WILLIAM ANGUS VC
The location of William Angus's bravery is one that can be identified with unusual precision. Trench maps give locations in terms of proximity to Givenchy village and to local roads etc., but the elevated feature of the elusive salient, coupled with a remarkable absence of development, make it possible to visit that exact spot and see the task that faced the Royal Scots on 12 June 1915.
The German front line around Givenchy took advantage of a relatively small area of raised ground, an embankment along which they ran their front line. Although the British gained ground on either side, they could not shift the enemy from the embankment, with its elevated view over No Mans Land. The embankment was allocated the reference point I4, so regularly did it feature in dispatches concerning its strategic importance.
The trenches and craters of the area have long since been filled in, and the fields cultivated by local farmers. There is little to remind a visitor of the violence and carnage that took place there, other than the legacy of shrapnel that can be collected by the handful in every field, and the regular appearance of shell casings in the wake of ploughing.
The exception is the small embankment that proved so difficult to conquer. It lies at the foot of the garden of the last house in Givenchy, occupying the area between there and the fields that held the trenches. Between the embankment and these fields runs a road, little more than a track, which serves to join the village to the main road running to the nearby village of St Roch. The cost of leveling the embankment would not justify the area of land that could be cultivated, and would leave the road running through such an extended field.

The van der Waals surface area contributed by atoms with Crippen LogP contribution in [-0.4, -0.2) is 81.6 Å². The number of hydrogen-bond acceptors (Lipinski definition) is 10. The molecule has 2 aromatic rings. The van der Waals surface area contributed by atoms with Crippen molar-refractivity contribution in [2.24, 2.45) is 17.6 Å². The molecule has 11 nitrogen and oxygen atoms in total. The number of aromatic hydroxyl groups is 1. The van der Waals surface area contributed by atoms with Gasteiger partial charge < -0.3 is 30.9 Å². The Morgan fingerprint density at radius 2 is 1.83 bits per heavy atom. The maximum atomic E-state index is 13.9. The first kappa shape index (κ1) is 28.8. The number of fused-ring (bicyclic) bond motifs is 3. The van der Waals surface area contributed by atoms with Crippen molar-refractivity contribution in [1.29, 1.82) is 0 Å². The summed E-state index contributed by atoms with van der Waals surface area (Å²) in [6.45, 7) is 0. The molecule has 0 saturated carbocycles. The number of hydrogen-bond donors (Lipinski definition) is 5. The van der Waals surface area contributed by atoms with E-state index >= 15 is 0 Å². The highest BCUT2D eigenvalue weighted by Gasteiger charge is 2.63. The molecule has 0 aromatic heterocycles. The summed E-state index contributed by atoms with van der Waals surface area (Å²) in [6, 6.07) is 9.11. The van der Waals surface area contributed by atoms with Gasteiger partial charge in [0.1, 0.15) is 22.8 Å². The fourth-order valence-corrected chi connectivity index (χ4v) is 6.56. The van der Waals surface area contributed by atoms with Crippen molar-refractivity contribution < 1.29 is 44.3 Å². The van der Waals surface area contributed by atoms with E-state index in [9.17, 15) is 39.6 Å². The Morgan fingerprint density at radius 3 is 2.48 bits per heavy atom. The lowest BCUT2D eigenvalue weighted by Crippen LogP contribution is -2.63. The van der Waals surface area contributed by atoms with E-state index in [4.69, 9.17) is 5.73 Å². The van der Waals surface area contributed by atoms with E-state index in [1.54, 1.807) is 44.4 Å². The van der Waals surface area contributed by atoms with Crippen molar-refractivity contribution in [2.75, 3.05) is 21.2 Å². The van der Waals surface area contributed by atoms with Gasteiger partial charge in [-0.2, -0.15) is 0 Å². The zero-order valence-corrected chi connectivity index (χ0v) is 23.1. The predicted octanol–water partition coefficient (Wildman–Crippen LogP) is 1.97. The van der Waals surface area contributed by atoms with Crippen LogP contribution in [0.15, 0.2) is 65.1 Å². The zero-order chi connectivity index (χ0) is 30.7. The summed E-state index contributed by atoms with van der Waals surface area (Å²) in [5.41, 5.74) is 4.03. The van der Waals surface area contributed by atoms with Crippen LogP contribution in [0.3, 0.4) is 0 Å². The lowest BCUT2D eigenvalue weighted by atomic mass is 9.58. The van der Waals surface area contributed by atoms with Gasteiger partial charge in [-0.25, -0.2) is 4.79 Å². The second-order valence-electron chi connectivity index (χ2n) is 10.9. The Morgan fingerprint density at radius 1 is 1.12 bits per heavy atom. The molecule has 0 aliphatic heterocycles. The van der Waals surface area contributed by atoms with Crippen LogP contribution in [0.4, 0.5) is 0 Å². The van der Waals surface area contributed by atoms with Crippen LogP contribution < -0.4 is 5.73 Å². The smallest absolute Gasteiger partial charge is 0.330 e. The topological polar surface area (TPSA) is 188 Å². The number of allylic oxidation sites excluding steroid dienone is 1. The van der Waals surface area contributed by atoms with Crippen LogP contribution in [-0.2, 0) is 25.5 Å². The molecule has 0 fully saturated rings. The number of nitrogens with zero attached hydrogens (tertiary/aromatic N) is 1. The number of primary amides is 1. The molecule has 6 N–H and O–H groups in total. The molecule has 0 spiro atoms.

The embankment therefore remains as it was in 1915, a solitary mass of earth in an area of level fields. At it's southern edge, a large gap has been blown in its side, reducing its height to ground level over a large area. This was the result of the mine exploded by the enemy in order to repulse the attack of the Royal Scots. It was this explosion that cast Lt Martin onto the outer face of the embankment, and it was from there that he was rescued by Lance Corporal Angus.
A walk into the field that held the British trenches provides the exact view that faced William Angus as he set out on his perilous mission. To look at the very banking from where he plucked Lt Martin, to stand where his colleagues willed him on, to imagine the hail of fire that followed them across the 75 yards is a powerful experience, and an opportunity rarely available with such precision.
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